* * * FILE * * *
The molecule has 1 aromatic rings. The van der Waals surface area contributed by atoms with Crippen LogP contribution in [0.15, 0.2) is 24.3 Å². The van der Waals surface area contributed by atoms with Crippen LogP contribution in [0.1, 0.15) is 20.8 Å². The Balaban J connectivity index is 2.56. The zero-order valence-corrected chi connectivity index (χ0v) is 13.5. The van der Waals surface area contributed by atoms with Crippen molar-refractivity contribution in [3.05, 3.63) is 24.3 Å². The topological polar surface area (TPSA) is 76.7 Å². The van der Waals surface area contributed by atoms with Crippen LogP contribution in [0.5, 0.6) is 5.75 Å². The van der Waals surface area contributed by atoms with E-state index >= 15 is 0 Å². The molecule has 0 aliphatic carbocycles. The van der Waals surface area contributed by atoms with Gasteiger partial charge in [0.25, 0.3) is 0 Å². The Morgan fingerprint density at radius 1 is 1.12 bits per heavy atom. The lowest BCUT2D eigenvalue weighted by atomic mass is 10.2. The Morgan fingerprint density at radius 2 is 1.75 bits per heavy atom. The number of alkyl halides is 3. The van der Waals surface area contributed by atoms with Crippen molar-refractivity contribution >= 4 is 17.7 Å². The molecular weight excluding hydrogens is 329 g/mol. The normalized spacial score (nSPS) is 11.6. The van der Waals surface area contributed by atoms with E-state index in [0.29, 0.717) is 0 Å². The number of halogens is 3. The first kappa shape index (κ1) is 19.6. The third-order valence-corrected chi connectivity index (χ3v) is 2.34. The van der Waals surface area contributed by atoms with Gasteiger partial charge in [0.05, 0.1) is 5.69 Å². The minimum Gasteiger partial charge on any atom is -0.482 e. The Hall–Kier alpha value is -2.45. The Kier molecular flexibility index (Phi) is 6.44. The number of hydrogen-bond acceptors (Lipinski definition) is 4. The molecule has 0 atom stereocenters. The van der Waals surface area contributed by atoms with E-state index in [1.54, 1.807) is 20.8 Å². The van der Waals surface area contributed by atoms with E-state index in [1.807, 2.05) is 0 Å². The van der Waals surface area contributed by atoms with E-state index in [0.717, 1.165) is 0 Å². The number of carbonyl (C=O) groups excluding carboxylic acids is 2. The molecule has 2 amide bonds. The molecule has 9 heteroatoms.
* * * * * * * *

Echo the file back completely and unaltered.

The molecule has 1 aromatic rings. The van der Waals surface area contributed by atoms with Crippen LogP contribution in [0.15, 0.2) is 24.3 Å². The van der Waals surface area contributed by atoms with Crippen LogP contribution in [0.1, 0.15) is 20.8 Å². The Balaban J connectivity index is 2.56. The zero-order valence-corrected chi connectivity index (χ0v) is 13.5. The van der Waals surface area contributed by atoms with Crippen molar-refractivity contribution in [3.05, 3.63) is 24.3 Å². The topological polar surface area (TPSA) is 76.7 Å². The van der Waals surface area contributed by atoms with Crippen LogP contribution in [0.5, 0.6) is 5.75 Å². The van der Waals surface area contributed by atoms with E-state index >= 15 is 0 Å². The molecule has 0 aliphatic carbocycles. The van der Waals surface area contributed by atoms with Gasteiger partial charge in [0.25, 0.3) is 0 Å². The Morgan fingerprint density at radius 1 is 1.12 bits per heavy atom. The lowest BCUT2D eigenvalue weighted by atomic mass is 10.2. The Morgan fingerprint density at radius 2 is 1.75 bits per heavy atom. The number of alkyl halides is 3. The van der Waals surface area contributed by atoms with Crippen molar-refractivity contribution >= 4 is 17.7 Å². The molecular weight excluding hydrogens is 329 g/mol. The normalized spacial score (nSPS) is 11.6. The van der Waals surface area contributed by atoms with E-state index in [0.29, 0.717) is 0 Å². The number of halogens is 3. The first kappa shape index (κ1) is 19.6. The third-order valence-corrected chi connectivity index (χ3v) is 2.34. The van der Waals surface area contributed by atoms with Gasteiger partial charge in [0.05, 0.1) is 5.69 Å². The minimum Gasteiger partial charge on any atom is -0.482 e. The Hall–Kier alpha value is -2.45. The Kier molecular flexibility index (Phi) is 6.44. The number of hydrogen-bond acceptors (Lipinski definition) is 4. The molecule has 0 atom stereocenters. The van der Waals surface area contributed by atoms with E-state index in [1.54, 1.807) is 20.8 Å². The van der Waals surface area contributed by atoms with E-state index in [1.807, 2.05) is 0 Å². The van der Waals surface area contributed by atoms with E-state index in [0.717, 1.165) is 0 Å². The number of carbonyl (C=O) groups excluding carboxylic acids is 2. The molecule has 2 amide bonds. The molecule has 9 heteroatoms.